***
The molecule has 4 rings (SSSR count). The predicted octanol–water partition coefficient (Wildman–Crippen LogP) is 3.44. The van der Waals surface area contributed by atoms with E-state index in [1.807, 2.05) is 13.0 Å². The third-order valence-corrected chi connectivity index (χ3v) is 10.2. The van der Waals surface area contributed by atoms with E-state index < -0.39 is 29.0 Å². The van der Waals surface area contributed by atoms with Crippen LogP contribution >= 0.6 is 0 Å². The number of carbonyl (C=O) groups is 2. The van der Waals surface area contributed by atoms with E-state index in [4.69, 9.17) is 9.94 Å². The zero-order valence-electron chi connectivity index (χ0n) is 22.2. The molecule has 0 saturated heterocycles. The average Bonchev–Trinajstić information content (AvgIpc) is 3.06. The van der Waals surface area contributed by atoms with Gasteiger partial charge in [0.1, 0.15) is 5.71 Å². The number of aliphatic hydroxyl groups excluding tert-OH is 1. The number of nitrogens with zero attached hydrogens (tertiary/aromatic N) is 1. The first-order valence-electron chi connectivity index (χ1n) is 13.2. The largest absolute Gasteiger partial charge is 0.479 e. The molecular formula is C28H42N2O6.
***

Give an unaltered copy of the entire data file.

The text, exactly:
The molecule has 4 rings (SSSR count). The predicted octanol–water partition coefficient (Wildman–Crippen LogP) is 3.44. The van der Waals surface area contributed by atoms with E-state index in [1.807, 2.05) is 13.0 Å². The third-order valence-corrected chi connectivity index (χ3v) is 10.2. The van der Waals surface area contributed by atoms with E-state index < -0.39 is 29.0 Å². The van der Waals surface area contributed by atoms with Crippen LogP contribution >= 0.6 is 0 Å². The number of carbonyl (C=O) groups is 2. The van der Waals surface area contributed by atoms with E-state index in [4.69, 9.17) is 9.94 Å². The zero-order valence-electron chi connectivity index (χ0n) is 22.2. The molecule has 0 saturated heterocycles. The average Bonchev–Trinajstić information content (AvgIpc) is 3.06. The van der Waals surface area contributed by atoms with Gasteiger partial charge in [0.1, 0.15) is 5.71 Å². The number of aliphatic hydroxyl groups excluding tert-OH is 1. The number of nitrogens with zero attached hydrogens (tertiary/aromatic N) is 1. The first-order valence-electron chi connectivity index (χ1n) is 13.2. The largest absolute Gasteiger partial charge is 0.479 e. The molecular formula is C28H42N2O6.